I think that we first of all need to know a little bit more about how much measuring equipment is in the loop and what kinds of equipment.

Secondly, you need to think about the number of calibration services/companies you are using. Rule of thumb: It is better to be a big fish in a little pond. Most likely you could narrow it down to one or max. two calibration services and receive a better price, plus the added value of a closer relationship.

Thirdly, you should evaluate your equipment based on the earlier calibration certificates to establish proper intervals. This would be very easy to do in cooperation with your calibration service, as part of the agreement to take on all your calibration work.
 

Hershal

Metrologist-Auditor
Staff member
Super Moderator
#5
I recommend a single source for your calibration needs - an accredited cal lab.....still, calibration done PROPERLY is not cheap!

That also goes for internal cal. If it is done properly, it is not cheap. The only difference is that the cost is largely hidden, and the uncertainties are rarely ever calculated.

An accredited lab has metrology professionals. Of course, like any outsourced service some are better than others.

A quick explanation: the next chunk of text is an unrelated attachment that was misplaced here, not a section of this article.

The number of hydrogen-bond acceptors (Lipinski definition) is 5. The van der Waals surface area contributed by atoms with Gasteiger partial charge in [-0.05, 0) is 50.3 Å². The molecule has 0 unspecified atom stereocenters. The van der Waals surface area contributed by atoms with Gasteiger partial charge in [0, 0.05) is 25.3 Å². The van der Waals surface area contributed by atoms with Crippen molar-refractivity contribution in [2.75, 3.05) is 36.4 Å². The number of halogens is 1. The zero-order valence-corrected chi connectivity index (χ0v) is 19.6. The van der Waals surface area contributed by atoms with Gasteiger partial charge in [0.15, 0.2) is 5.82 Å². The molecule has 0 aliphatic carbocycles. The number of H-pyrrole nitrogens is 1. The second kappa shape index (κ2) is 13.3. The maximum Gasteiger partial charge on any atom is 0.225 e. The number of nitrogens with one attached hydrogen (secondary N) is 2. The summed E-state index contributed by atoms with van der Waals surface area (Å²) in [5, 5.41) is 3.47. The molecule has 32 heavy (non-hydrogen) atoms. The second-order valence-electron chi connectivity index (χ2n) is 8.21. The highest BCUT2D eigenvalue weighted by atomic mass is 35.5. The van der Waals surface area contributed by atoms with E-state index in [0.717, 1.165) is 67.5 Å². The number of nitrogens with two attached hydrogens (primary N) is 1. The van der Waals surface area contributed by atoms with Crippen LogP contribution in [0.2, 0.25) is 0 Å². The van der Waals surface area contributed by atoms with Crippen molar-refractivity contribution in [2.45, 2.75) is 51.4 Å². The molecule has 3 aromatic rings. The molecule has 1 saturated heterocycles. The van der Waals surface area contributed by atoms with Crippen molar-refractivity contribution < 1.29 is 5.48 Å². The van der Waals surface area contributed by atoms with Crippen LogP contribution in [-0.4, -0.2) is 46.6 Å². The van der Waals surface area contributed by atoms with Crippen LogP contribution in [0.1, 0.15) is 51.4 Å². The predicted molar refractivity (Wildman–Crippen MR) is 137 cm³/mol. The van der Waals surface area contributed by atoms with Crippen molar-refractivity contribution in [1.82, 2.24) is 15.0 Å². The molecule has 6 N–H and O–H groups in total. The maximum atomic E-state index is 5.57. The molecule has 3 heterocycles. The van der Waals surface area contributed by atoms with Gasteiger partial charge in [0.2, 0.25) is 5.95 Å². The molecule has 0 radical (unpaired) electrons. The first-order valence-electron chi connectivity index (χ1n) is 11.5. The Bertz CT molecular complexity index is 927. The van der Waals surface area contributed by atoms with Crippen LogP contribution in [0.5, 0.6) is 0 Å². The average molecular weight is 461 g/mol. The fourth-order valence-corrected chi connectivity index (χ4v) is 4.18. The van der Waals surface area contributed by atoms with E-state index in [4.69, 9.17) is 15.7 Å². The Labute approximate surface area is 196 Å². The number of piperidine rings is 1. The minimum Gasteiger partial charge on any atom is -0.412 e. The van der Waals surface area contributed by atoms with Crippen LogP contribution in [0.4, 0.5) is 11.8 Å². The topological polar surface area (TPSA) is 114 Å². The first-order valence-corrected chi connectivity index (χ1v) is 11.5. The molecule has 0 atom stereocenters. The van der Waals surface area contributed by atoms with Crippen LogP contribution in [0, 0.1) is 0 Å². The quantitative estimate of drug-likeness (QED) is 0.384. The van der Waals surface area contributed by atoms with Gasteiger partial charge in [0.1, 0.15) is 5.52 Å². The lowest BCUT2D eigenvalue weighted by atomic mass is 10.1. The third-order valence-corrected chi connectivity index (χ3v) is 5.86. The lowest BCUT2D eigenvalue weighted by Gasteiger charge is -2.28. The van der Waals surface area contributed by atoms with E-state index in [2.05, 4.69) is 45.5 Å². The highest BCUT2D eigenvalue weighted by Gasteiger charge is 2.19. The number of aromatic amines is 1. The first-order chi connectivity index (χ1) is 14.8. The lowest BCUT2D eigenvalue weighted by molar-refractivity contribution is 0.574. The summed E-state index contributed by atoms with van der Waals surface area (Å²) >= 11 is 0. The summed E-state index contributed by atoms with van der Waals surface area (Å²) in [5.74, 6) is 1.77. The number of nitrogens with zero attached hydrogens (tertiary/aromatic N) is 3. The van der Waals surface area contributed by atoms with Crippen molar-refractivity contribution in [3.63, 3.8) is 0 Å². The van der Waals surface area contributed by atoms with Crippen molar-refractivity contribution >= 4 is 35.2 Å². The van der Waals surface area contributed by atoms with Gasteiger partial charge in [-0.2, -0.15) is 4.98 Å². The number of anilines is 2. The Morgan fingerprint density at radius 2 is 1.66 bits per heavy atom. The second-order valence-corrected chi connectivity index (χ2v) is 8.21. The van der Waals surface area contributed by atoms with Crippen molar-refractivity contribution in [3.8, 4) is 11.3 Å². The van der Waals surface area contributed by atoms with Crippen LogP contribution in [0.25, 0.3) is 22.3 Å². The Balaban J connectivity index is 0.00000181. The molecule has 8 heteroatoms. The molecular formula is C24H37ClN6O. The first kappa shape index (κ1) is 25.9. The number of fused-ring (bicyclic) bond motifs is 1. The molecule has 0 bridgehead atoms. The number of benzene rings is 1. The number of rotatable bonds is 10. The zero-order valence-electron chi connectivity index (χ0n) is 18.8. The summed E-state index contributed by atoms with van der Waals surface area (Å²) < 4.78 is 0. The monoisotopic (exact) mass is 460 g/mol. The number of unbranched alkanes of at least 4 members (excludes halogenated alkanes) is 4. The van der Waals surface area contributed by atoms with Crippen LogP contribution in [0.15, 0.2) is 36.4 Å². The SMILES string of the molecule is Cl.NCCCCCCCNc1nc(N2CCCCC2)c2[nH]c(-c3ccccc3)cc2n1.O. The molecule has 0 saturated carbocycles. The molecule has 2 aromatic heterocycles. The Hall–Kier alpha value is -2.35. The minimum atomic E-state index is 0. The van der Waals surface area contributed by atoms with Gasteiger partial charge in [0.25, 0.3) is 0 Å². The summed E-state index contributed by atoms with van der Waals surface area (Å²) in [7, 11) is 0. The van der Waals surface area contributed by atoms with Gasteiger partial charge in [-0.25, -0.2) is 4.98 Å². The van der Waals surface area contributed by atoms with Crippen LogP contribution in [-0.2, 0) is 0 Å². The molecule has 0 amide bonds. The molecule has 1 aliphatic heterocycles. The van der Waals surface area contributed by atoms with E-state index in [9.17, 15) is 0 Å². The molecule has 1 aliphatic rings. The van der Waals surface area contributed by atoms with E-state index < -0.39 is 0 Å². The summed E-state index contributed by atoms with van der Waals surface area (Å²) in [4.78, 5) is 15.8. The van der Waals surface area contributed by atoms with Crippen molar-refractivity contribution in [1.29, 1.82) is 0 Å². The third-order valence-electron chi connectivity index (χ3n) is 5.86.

I recommend checking the websites of IAS, NVLAP, and A2LA to find an internationally recognized accredited cal lab that can handle all or nearly all your needs.

Also, get a copy of the the February and May 2005 issues of Quality Digest. One of them has an article "In or Out" that addresses the decision whether to outsource of keep inside your calibration efforts.

http://www.iasonline.org

http://www.a2la.org

Not sure about NVLAP, search for them.

Hope this helps.

Hershal
 

CarolX

Super Moderator
Super Moderator
#6
I work in a company that outsources all of its calibration to various outside sources. What do I need to do in order to be able to accomplish simple calibration tasks in house and save on the outrageous costs of calibration? I am not looking to take away all outsourcing. But calibration of hand tools should easily be accomplished internally unless that is a violation of my ISO 9001 certification. I think as long as my master standard blocks, weights, etc. have been calibrated by an outside source and it is traceable to NIST, I should be ok at doing this, any opinions?
Hi Cathy and Welcome to the Cove,

You got some great advice here....but I am about to play the devils advocate.

Your calibration system needs to be tailored to your product. Are you building rocket parts or shelving for retail store displays?